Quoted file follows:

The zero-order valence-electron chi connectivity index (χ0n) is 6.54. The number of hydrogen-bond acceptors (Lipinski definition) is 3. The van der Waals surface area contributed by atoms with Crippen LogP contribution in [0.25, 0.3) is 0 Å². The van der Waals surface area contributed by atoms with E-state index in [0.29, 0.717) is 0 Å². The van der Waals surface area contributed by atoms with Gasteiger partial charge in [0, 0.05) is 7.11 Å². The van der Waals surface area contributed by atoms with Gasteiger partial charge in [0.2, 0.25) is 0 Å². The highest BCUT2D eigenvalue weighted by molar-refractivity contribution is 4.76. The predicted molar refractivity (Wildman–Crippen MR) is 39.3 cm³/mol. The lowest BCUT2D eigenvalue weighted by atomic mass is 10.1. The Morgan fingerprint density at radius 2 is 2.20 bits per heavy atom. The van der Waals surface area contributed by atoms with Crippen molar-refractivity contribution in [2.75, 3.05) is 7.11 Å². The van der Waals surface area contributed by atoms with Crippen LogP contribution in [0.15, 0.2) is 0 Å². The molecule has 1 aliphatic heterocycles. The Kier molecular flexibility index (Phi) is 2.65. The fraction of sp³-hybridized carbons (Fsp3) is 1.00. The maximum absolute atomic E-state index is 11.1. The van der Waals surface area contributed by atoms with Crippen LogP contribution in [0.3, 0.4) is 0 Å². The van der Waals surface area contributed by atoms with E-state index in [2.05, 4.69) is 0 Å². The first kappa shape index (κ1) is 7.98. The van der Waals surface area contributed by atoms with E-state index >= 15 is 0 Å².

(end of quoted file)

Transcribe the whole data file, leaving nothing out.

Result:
The zero-order valence-electron chi connectivity index (χ0n) is 6.54. The number of hydrogen-bond acceptors (Lipinski definition) is 3. The van der Waals surface area contributed by atoms with Crippen LogP contribution in [0.25, 0.3) is 0 Å². The van der Waals surface area contributed by atoms with E-state index in [0.29, 0.717) is 0 Å². The van der Waals surface area contributed by atoms with Gasteiger partial charge in [0, 0.05) is 7.11 Å². The van der Waals surface area contributed by atoms with Gasteiger partial charge in [0.2, 0.25) is 0 Å². The highest BCUT2D eigenvalue weighted by molar-refractivity contribution is 4.76. The predicted molar refractivity (Wildman–Crippen MR) is 39.3 cm³/mol. The lowest BCUT2D eigenvalue weighted by atomic mass is 10.1. The Morgan fingerprint density at radius 2 is 2.20 bits per heavy atom. The van der Waals surface area contributed by atoms with Crippen molar-refractivity contribution in [2.75, 3.05) is 7.11 Å². The van der Waals surface area contributed by atoms with Crippen LogP contribution in [0.15, 0.2) is 0 Å². The molecule has 1 aliphatic heterocycles. The Kier molecular flexibility index (Phi) is 2.65. The fraction of sp³-hybridized carbons (Fsp3) is 1.00. The maximum absolute atomic E-state index is 11.1. The van der Waals surface area contributed by atoms with Crippen LogP contribution in [0.3, 0.4) is 0 Å². The van der Waals surface area contributed by atoms with E-state index in [2.05, 4.69) is 0 Å². The first kappa shape index (κ1) is 7.98. The van der Waals surface area contributed by atoms with E-state index >= 15 is 0 Å².